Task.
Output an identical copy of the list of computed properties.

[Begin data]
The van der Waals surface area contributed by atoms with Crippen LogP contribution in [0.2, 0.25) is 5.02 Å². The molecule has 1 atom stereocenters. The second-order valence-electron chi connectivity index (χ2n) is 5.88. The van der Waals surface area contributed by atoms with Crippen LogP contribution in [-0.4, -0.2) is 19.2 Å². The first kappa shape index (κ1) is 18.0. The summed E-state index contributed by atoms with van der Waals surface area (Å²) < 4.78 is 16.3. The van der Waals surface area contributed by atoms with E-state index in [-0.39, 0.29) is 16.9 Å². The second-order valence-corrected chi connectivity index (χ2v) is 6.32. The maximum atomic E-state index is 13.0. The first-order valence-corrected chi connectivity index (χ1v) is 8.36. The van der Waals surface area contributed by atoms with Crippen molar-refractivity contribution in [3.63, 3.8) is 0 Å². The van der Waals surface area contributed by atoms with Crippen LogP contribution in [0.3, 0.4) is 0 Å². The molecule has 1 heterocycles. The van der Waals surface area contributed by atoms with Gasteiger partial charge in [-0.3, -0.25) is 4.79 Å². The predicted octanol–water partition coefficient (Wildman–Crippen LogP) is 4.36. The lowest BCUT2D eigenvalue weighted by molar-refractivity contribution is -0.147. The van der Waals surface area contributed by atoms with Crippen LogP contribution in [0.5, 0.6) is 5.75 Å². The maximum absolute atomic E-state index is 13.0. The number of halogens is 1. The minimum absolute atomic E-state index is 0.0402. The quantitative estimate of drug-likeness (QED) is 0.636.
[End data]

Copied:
The van der Waals surface area contributed by atoms with Crippen LogP contribution in [0.2, 0.25) is 5.02 Å². The molecule has 1 atom stereocenters. The second-order valence-electron chi connectivity index (χ2n) is 5.88. The van der Waals surface area contributed by atoms with Crippen LogP contribution in [-0.4, -0.2) is 19.2 Å². The first kappa shape index (κ1) is 18.0. The summed E-state index contributed by atoms with van der Waals surface area (Å²) < 4.78 is 16.3. The van der Waals surface area contributed by atoms with E-state index in [-0.39, 0.29) is 16.9 Å². The second-order valence-corrected chi connectivity index (χ2v) is 6.32. The maximum atomic E-state index is 13.0. The first-order valence-corrected chi connectivity index (χ1v) is 8.36. The van der Waals surface area contributed by atoms with Crippen molar-refractivity contribution in [3.63, 3.8) is 0 Å². The van der Waals surface area contributed by atoms with Crippen LogP contribution in [0.3, 0.4) is 0 Å². The molecule has 1 heterocycles. The van der Waals surface area contributed by atoms with Gasteiger partial charge in [-0.3, -0.25) is 4.79 Å². The predicted octanol–water partition coefficient (Wildman–Crippen LogP) is 4.36. The lowest BCUT2D eigenvalue weighted by molar-refractivity contribution is -0.147. The van der Waals surface area contributed by atoms with Crippen LogP contribution in [0.5, 0.6) is 5.75 Å². The maximum absolute atomic E-state index is 13.0. The number of halogens is 1. The minimum absolute atomic E-state index is 0.0402. The quantitative estimate of drug-likeness (QED) is 0.636.